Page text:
At Friday’s virtual gathering, for example, the council members will be asked to ratify several proposals — approved by senior leaders last month — that will provide new protections and benefits for female players, including a minimum 14 weeks of maternity leave. They will also be asked to sign off on scheduling and disciplinary matters, as well as the liquidation of a hotel partnership, agreed to by FIFA’s former leadership, that has cost the organization millions of dollars.
As sports governance posts go, a FIFA Council seat is one of the most coveted sinecures in global sports. In most years, members are flown to exotic locations and housed in the finest hotels, and at meetings they often follow the lead of their regional presidents on votes. Now grounded, their only financial sacrifice appears to be the inability to claim the per diems available on every foreign trip.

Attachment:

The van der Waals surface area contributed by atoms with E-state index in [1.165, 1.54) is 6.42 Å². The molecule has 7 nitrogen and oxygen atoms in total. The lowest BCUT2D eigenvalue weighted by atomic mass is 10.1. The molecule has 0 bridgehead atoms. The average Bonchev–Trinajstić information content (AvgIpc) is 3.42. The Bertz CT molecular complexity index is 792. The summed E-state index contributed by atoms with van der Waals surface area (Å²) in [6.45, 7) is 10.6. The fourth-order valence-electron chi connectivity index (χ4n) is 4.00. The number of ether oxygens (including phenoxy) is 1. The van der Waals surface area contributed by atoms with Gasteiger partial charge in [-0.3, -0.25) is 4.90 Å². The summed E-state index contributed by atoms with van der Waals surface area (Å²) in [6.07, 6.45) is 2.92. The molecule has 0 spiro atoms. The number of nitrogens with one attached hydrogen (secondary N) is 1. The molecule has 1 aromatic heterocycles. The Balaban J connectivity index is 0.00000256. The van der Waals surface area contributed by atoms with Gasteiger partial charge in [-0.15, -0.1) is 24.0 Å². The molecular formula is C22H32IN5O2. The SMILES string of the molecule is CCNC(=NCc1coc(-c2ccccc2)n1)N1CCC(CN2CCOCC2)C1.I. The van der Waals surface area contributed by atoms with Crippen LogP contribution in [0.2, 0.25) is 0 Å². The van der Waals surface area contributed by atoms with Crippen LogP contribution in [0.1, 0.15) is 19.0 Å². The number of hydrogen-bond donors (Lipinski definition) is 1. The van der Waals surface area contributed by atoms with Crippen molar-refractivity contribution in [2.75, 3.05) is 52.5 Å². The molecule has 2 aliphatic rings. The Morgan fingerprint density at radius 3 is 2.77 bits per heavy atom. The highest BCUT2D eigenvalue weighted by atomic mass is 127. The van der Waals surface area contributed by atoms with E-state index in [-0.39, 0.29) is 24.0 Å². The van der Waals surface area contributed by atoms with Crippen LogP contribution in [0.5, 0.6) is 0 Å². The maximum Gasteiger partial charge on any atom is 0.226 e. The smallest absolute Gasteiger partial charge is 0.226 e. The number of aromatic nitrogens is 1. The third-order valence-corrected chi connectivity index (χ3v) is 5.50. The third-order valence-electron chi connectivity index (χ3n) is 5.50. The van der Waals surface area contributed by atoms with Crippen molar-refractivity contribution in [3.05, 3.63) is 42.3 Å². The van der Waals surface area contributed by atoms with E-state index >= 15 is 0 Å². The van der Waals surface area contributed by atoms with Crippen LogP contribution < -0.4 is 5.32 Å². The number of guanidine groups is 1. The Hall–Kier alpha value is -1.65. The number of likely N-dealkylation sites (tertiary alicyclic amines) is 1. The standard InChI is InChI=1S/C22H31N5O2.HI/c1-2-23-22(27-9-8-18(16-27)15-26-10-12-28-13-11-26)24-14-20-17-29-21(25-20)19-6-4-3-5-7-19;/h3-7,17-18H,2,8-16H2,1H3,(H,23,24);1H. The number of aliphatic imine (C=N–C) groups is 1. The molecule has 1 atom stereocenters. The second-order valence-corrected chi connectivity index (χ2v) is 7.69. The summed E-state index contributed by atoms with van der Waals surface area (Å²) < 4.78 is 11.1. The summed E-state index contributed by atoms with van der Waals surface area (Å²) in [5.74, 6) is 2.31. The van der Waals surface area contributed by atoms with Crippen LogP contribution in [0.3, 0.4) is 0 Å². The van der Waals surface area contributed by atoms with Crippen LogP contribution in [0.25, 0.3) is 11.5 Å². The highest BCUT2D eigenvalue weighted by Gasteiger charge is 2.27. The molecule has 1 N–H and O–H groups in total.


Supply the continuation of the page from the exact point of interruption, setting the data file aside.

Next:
Beyond the pay, though, the lifestyle enjoyed by FIFA Council members extends to privileged access and status that money can’t buy, including access to the best seats and the biggest matches.
Miguel Maduro, the former FIFA governance chief, said the pay and perks were parts of a system that rewards loyalty and ensures power is concentrated in a small group of top leaders.
“The narrative is one of representation from bottom up, a body where you have elected representatives that will in theory discuss and deliberate on the crucial issues of football,” Maduro said this week. “Instead, as we know, it doesn’t happen like that.”
Asked what could be done to reform a council to which some members contribute little, one longtime soccer official said a first step would be to reduce the number of board seats.
A better option, the official suggested, would be to “have everyone leave the building and leave the few capable ones inside and not let the others back in.”